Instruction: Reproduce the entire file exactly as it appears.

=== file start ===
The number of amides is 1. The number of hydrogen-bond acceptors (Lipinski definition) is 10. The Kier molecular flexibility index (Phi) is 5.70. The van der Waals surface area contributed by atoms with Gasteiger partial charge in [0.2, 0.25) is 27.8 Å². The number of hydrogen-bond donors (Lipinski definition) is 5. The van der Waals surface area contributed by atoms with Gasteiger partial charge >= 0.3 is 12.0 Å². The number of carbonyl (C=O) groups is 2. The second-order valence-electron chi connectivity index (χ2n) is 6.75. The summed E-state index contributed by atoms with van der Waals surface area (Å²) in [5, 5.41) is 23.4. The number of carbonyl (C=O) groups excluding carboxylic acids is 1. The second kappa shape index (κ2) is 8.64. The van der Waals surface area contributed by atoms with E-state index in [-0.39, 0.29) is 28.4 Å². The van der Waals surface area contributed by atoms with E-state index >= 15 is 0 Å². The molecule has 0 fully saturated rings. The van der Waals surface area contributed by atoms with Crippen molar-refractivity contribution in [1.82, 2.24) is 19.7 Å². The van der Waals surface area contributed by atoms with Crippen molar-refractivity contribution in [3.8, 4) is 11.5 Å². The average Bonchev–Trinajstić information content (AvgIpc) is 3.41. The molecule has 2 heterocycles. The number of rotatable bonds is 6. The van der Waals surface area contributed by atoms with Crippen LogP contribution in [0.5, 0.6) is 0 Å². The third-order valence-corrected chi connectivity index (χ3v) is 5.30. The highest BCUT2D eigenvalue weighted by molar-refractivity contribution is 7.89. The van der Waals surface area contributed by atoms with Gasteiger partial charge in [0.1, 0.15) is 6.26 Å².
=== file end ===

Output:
The number of amides is 1. The number of hydrogen-bond acceptors (Lipinski definition) is 10. The Kier molecular flexibility index (Phi) is 5.70. The van der Waals surface area contributed by atoms with Gasteiger partial charge in [0.2, 0.25) is 27.8 Å². The number of hydrogen-bond donors (Lipinski definition) is 5. The van der Waals surface area contributed by atoms with Gasteiger partial charge >= 0.3 is 12.0 Å². The number of carbonyl (C=O) groups is 2. The second-order valence-electron chi connectivity index (χ2n) is 6.75. The summed E-state index contributed by atoms with van der Waals surface area (Å²) in [5, 5.41) is 23.4. The number of carbonyl (C=O) groups excluding carboxylic acids is 1. The second kappa shape index (κ2) is 8.64. The van der Waals surface area contributed by atoms with E-state index in [-0.39, 0.29) is 28.4 Å². The van der Waals surface area contributed by atoms with E-state index >= 15 is 0 Å². The molecule has 0 fully saturated rings. The van der Waals surface area contributed by atoms with Crippen molar-refractivity contribution in [1.82, 2.24) is 19.7 Å². The van der Waals surface area contributed by atoms with Crippen molar-refractivity contribution in [3.8, 4) is 11.5 Å². The average Bonchev–Trinajstić information content (AvgIpc) is 3.41. The molecule has 2 heterocycles. The number of rotatable bonds is 6. The van der Waals surface area contributed by atoms with Crippen LogP contribution in [0.5, 0.6) is 0 Å². The third-order valence-corrected chi connectivity index (χ3v) is 5.30. The highest BCUT2D eigenvalue weighted by molar-refractivity contribution is 7.89. The van der Waals surface area contributed by atoms with Gasteiger partial charge in [0.1, 0.15) is 6.26 Å².